- Low or reducing margins – this is common in competitive markets and has a negative effect on cash flow.
- Difficulty paying key suppliers – if a company gets behind, suppliers might become concerned about the ability to pay for new orders and stop supplying the inputs needed to keep your business running.
Several financial ratios can be used to get a better picture of your cash flow position.
For example, the working capital ratio (current assets ÷ current liabilities) is a measure of a company’s working capital. This ratio can be used to establish whether the business has enough current assets to pay its current debts, with a safety margin for unforeseen losses, such as debts that are hard to collect. The higher the working capital ratio, the better. A ratio of 2, for example, shows that the business has twice as many assets as liabilities, suggesting it’s in good condition. A working capital ratio of less than 1 indicates that the business could be in trouble.
The liquidity (quick assets) ratio ((current assets – inventory) ÷ current liabilities) can also provide a clearer picture of how the business is doing. Generally, companies with a quick ratio greater than 1.0 have enough liquidity to meet their short-term liabilities.
An accountant can analyse the situation and give you a better understanding of these ratios and what they mean for your business.
Steps for preventing overtrading
Fortunately, there are several steps that can be taken to prevent or minimise the effects of overtrading. These include:
- Managing receivables to get paid quicker – staying on top of outstanding debts will bring in cash sooner and prevent overtrading. Other options that can improve cash flow are offering discounts for prompt payments, encouraging automated payments for recurring orders of products or services, or requiring a deposit.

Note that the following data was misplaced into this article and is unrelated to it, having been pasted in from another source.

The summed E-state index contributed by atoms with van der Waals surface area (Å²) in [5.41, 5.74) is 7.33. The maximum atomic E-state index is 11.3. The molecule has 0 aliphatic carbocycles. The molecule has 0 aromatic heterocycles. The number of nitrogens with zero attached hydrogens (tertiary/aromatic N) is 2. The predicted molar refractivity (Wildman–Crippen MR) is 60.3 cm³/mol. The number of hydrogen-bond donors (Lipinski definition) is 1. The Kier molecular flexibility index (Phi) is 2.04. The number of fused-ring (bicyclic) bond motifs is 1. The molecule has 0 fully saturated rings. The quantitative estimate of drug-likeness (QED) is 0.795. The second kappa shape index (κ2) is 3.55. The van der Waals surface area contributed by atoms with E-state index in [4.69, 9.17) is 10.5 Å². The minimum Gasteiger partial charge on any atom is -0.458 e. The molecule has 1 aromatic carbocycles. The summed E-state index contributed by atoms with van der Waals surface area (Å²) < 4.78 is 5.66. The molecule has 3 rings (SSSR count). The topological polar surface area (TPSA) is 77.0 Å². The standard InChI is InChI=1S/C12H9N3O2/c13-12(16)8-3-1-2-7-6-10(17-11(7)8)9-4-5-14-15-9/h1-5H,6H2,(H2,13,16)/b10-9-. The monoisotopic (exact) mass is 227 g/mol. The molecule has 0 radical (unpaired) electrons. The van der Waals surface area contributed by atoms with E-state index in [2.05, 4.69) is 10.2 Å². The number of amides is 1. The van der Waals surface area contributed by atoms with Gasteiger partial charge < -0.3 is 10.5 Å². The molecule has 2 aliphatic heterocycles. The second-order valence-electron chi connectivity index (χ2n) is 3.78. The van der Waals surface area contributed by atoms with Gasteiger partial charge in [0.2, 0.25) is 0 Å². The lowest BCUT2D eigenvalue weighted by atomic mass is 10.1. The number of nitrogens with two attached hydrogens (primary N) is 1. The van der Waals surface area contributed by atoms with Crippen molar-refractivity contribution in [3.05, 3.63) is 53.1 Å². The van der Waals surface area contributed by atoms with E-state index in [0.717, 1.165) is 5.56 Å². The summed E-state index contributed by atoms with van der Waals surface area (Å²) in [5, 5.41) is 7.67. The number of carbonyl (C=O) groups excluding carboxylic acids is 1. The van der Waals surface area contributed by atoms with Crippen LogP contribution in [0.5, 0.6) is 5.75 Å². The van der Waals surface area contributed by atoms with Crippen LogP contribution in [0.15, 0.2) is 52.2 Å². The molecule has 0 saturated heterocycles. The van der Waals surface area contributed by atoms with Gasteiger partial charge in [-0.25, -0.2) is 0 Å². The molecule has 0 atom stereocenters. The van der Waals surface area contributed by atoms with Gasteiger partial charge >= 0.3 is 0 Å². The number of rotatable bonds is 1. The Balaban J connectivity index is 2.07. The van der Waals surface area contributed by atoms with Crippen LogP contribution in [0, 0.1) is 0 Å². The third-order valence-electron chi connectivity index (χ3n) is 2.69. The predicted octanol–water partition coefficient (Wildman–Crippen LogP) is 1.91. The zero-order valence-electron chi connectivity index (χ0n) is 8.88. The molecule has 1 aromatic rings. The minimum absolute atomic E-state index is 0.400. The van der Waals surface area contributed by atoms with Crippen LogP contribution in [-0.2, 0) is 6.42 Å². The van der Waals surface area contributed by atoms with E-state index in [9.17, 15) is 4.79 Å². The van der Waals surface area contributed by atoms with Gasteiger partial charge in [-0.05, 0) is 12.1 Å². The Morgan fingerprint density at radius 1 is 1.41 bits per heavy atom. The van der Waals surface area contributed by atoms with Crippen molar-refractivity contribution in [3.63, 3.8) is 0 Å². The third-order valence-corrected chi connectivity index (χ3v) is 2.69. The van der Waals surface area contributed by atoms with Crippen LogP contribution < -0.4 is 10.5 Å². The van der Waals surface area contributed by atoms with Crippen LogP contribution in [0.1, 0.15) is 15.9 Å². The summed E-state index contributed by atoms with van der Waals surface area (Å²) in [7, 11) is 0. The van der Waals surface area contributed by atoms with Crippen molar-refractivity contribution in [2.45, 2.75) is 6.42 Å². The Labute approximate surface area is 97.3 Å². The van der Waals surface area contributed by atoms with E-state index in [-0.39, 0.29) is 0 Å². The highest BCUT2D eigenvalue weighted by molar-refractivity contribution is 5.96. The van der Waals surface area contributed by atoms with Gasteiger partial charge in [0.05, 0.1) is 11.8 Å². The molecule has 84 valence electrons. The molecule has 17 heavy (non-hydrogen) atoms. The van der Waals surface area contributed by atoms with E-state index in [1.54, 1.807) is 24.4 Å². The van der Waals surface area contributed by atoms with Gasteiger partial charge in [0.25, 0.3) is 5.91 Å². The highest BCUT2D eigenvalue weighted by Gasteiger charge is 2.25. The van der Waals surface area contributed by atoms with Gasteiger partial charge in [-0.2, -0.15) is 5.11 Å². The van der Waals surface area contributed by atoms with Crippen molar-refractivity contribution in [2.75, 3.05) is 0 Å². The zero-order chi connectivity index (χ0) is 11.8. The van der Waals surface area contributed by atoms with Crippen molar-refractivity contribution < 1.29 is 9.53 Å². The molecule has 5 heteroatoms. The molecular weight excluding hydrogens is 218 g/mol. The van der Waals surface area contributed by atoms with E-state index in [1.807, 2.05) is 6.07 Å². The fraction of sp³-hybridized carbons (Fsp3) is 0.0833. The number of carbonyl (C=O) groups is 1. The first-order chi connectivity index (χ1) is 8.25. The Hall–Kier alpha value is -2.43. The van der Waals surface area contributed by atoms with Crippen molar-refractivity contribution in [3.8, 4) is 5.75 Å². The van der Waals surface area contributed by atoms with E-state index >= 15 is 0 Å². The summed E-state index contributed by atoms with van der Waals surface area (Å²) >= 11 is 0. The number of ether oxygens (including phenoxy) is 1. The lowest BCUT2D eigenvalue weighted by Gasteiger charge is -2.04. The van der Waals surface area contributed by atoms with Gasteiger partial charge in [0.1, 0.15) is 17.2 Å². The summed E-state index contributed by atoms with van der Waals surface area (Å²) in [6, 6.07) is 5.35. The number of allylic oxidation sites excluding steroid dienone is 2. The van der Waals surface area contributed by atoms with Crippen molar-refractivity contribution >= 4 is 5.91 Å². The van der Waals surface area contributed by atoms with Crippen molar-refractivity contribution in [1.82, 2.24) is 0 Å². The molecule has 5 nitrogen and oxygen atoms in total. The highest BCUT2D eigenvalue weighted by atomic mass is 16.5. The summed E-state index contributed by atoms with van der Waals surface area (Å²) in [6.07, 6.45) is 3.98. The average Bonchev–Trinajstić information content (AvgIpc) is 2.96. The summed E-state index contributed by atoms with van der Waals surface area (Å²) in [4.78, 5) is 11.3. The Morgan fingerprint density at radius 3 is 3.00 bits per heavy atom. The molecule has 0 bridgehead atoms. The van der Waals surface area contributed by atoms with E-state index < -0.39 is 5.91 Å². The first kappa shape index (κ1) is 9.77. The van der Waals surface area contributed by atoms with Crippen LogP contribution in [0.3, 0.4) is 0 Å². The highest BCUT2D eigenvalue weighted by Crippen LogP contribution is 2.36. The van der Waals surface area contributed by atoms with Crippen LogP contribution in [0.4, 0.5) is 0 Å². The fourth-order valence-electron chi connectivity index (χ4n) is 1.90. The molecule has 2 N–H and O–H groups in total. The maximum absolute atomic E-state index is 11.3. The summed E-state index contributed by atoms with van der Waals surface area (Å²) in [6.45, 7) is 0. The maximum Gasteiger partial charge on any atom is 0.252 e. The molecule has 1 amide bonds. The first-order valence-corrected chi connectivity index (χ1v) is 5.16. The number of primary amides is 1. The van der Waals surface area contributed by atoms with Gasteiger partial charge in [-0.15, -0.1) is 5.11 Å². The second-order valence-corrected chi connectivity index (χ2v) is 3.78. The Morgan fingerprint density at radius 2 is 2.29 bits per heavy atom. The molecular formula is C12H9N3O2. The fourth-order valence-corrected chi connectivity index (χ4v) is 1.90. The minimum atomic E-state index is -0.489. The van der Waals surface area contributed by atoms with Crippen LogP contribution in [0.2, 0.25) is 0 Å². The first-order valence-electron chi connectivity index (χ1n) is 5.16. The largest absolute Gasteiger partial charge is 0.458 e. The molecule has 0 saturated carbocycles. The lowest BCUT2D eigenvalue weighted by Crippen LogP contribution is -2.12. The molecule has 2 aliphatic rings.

- Negotiating better payment terms with suppliers – for example, getting extended payment terms in exchange for regular or larger orders.
- Reducing or lowering unnecessary costs – this could include not taking money out of the business, delaying salary increases and reducing overheads such as business travel.
- Monitoring and forecasting cash flow – paying attention to the cash coming into and flowing out of the business will help to plan for potential shortfalls in working capital. Having a cash flow statement that is updated regularly as conditions change makes it possible to monitor the business and adjust when necessary.
- Using unsecured short-term finance when you have a cash flow shortage. Our friendly Brokers can assist you here, enquire now!
In general, businesses need to plan for growth and have strategies in place to grow within their means. They should also consider the options available such as unsecured business loans. More businesses are now choosing unsecured loans because they are a quick and simple solution that can help overcome short-term cash flow challenges.
Business publications and websites regularly publish stories about growing businesses that failed when everything seemed to be going right. In many cases, overtrading was the cause. Knowing where a business stands and taking the right steps can prevent or minimise the effects of overtrading.